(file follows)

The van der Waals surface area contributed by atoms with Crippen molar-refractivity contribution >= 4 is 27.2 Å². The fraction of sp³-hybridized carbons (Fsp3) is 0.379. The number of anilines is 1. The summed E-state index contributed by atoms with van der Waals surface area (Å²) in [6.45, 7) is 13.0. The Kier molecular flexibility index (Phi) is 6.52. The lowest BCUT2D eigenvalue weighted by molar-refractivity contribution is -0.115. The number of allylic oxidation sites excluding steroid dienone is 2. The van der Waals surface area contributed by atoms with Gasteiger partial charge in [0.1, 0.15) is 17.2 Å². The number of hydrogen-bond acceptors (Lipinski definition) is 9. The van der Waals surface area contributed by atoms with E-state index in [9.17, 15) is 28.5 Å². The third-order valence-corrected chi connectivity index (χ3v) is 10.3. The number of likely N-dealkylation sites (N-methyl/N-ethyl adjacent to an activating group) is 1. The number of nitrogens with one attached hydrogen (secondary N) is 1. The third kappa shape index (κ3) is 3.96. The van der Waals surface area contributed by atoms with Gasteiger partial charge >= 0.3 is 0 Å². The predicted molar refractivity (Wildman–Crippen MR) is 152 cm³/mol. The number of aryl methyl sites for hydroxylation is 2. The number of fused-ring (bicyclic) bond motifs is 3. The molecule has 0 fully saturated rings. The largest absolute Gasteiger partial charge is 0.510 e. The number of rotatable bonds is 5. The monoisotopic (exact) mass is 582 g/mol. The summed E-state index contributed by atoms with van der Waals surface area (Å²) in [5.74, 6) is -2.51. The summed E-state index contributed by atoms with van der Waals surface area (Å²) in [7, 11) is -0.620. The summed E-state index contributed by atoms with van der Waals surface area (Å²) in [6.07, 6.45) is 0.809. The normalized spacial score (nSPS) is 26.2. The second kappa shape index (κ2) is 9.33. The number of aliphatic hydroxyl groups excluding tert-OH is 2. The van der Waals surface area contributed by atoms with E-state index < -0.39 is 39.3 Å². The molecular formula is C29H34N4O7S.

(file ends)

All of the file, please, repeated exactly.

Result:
The van der Waals surface area contributed by atoms with Crippen molar-refractivity contribution >= 4 is 27.2 Å². The fraction of sp³-hybridized carbons (Fsp3) is 0.379. The number of anilines is 1. The summed E-state index contributed by atoms with van der Waals surface area (Å²) in [6.45, 7) is 13.0. The Kier molecular flexibility index (Phi) is 6.52. The lowest BCUT2D eigenvalue weighted by molar-refractivity contribution is -0.115. The number of allylic oxidation sites excluding steroid dienone is 2. The van der Waals surface area contributed by atoms with Gasteiger partial charge in [0.1, 0.15) is 17.2 Å². The number of hydrogen-bond acceptors (Lipinski definition) is 9. The van der Waals surface area contributed by atoms with E-state index in [9.17, 15) is 28.5 Å². The third-order valence-corrected chi connectivity index (χ3v) is 10.3. The number of likely N-dealkylation sites (N-methyl/N-ethyl adjacent to an activating group) is 1. The number of nitrogens with one attached hydrogen (secondary N) is 1. The third kappa shape index (κ3) is 3.96. The van der Waals surface area contributed by atoms with Gasteiger partial charge >= 0.3 is 0 Å². The predicted molar refractivity (Wildman–Crippen MR) is 152 cm³/mol. The number of aryl methyl sites for hydroxylation is 2. The number of fused-ring (bicyclic) bond motifs is 3. The molecule has 0 fully saturated rings. The largest absolute Gasteiger partial charge is 0.510 e. The number of rotatable bonds is 5. The monoisotopic (exact) mass is 582 g/mol. The summed E-state index contributed by atoms with van der Waals surface area (Å²) in [5.74, 6) is -2.51. The summed E-state index contributed by atoms with van der Waals surface area (Å²) in [7, 11) is -0.620. The summed E-state index contributed by atoms with van der Waals surface area (Å²) in [6.07, 6.45) is 0.809. The normalized spacial score (nSPS) is 26.2. The second kappa shape index (κ2) is 9.33. The number of aliphatic hydroxyl groups excluding tert-OH is 2. The van der Waals surface area contributed by atoms with E-state index < -0.39 is 39.3 Å². The molecular formula is C29H34N4O7S.